Spring is upon us and it is time to unleash those green thumbs and smell like dirt as the warmth of summer encroaches and the days grow longer. A selection of pots and fragrant herbs is all you need to welcome those mood-uplifting, sun-soaked flavours into your home, a sure-fire way to banish any memories of the winter blues. So get planting with these easy pleasers!
Basil is a herb that flourishes in fertile soil and plenty of sunshine (around 6-8 hours a day). Be sure to position the plant where it will be sheltered from cold winds. By nipping off flowers when they appear, you will stimulate leaf growth and maintain a pungency of flavour and fragrance. The perfect accompaniment to meals in a basil pesto or served up in a simple caprese salad, this Italian staple is a delight on the dinner table. Rich in vitamin K, vitamin A, vitamin C, magnesium, iron, potassium, and calcium, the inclusion of basil in the kitchen can also help to prevent the harmful effects of aging and the deterioration of eyesight.
Rosemary is another fantastic flavour, whether fresh or dried. As it likes to dry out between watering it should ideally be given its own space in the garden or pot-planted, where it can be moved indoors during the colder months. Ideal on a herby focaccia or roasted with a leg of lamb, it is a woody herb that can withstand high temperatures. Rosemary has also been shown to have antioxidant properties that aid in the fighting off of free-radicals, so it is no wonder that it is so very beloved in Mediterranean cooking.
Thyme is a hardy, low-growing herb perfect for edging beds or placing in the front of a mixed container planting. Like rosemary, thyme can withstand high temperatures and is a sumptuous addition to roasted chicken or in summery meat-grilling marinades. A good source of vitamins A and C, and copper, this immune-boosting herb is easy on the eyes too. Beyond this, a healthier way to add flavour to food while decreasing blood pressure is to substitute thyme for salt as one tablespoon of this herb dried only contains one milligram of sodium.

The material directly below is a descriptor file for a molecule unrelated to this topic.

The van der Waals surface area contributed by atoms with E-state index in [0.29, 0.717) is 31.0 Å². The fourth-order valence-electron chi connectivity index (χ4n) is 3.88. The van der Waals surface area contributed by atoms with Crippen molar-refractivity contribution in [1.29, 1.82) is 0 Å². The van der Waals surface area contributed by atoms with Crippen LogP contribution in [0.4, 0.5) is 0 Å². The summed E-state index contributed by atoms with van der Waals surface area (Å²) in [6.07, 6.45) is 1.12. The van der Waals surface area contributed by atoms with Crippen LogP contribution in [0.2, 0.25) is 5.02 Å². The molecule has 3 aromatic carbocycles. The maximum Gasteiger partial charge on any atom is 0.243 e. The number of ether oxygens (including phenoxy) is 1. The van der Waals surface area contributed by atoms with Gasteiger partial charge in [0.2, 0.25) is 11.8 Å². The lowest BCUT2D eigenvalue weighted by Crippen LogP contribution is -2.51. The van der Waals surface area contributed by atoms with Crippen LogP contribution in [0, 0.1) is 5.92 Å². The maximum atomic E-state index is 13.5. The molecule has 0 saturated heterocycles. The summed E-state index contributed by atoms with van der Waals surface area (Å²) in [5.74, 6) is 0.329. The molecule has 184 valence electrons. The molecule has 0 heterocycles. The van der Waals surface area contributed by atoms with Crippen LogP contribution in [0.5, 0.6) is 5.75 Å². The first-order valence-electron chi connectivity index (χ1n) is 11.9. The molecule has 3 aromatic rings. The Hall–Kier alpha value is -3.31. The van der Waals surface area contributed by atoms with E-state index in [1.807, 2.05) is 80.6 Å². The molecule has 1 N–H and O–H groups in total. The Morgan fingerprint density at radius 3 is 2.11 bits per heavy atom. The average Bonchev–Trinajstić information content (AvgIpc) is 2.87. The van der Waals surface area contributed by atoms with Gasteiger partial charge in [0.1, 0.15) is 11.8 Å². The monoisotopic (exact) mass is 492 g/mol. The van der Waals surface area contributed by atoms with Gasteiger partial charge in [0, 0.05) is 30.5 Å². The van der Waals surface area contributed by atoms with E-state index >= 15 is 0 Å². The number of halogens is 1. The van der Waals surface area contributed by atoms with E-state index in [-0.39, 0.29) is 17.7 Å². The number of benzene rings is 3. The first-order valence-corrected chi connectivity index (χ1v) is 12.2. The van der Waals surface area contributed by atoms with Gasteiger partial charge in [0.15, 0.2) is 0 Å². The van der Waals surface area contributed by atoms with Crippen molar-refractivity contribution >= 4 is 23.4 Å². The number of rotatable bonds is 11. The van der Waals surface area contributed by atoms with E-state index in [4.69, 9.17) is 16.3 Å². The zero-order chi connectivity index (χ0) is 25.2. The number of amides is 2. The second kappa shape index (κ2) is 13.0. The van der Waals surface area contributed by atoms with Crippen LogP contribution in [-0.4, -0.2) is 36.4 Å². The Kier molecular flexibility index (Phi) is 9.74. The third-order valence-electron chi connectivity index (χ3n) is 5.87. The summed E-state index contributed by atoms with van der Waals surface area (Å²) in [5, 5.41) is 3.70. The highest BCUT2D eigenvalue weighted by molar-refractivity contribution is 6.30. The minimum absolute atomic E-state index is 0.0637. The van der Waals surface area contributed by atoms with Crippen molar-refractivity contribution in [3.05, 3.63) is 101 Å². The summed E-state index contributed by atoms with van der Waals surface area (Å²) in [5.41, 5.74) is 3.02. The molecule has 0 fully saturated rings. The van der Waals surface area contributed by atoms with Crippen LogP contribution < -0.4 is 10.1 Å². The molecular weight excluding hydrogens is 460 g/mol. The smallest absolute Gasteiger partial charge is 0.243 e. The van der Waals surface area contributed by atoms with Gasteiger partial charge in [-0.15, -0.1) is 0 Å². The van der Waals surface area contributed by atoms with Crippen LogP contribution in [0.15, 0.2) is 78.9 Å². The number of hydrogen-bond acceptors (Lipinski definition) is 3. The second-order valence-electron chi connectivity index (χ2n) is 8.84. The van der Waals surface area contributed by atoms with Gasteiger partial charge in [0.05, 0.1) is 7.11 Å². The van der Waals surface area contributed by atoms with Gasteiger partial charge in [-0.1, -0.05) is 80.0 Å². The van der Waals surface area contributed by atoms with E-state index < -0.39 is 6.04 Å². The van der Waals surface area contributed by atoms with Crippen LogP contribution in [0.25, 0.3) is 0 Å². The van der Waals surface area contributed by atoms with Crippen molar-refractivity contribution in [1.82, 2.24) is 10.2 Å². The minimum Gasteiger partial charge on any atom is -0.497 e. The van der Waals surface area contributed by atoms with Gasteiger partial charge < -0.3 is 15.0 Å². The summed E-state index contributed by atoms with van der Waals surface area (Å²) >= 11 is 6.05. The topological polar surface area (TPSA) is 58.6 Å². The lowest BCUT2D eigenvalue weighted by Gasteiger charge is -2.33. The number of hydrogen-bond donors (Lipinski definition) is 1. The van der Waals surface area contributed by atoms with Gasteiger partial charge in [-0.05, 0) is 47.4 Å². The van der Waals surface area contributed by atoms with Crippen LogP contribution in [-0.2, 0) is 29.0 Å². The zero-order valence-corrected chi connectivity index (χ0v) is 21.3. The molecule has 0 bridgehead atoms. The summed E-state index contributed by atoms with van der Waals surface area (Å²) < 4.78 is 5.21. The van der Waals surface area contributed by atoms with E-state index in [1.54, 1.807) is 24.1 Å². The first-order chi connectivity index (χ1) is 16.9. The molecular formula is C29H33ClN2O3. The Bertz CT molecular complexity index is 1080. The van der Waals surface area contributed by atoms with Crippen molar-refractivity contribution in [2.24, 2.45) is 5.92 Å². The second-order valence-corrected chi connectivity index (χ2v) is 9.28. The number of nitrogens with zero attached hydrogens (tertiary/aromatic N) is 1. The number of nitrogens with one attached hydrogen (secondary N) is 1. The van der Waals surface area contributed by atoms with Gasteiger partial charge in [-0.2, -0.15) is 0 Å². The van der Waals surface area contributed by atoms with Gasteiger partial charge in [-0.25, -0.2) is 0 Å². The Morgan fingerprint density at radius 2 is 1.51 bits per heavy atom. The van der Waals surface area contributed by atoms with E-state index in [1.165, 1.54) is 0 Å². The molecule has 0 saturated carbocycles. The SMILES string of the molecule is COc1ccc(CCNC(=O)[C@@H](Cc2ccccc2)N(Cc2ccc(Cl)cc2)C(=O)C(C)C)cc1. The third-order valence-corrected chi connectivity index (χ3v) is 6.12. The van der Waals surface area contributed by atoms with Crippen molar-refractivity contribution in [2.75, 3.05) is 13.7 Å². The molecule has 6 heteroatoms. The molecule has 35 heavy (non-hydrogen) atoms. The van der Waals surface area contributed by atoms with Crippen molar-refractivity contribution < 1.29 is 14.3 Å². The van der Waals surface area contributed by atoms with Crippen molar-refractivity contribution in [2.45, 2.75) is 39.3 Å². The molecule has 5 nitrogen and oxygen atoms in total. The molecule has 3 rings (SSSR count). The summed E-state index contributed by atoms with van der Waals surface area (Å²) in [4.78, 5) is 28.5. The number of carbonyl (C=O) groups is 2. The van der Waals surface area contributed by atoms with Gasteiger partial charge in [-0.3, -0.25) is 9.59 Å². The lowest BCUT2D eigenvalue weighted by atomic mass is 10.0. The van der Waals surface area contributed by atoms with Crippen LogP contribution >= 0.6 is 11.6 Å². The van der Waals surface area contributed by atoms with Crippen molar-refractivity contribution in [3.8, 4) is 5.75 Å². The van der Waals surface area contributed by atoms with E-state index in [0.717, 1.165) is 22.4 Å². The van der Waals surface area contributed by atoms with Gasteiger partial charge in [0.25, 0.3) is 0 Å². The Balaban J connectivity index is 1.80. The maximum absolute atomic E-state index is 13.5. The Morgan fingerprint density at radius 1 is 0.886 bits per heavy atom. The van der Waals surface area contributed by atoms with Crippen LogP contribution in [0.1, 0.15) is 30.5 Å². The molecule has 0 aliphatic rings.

Mint is an aggressive spreader so most gardeners in the know will recommend that you plant it in a pot of its own. This herb prefers morning sun and moist soil. Nothing if not versatile, mint is a refreshing garnish in a glass of iced tea while adding that extra punch to a tabbouleh salad on a sunny day. The aroma of mint is known to activate the salivary glands of the mouth as well as the glands that secrete enzymes. It is because of these properties that mint is used in much of the western world as an ingredient in appetizers and palate cleansers, aiding in the digestion of the main meal to follow. Mint is also one of nature’s finest stimulants. Even a whiff of its crushed leaves can lift the spirits when life has you feeling drained.
Herbs, freshly picked, delight not only the senses, but can restore the body and revive the soul. Use this time to take full advantage of the months ahead, with the sun finally ready to shine on your potted treasures.
Date Published: 27 August 2015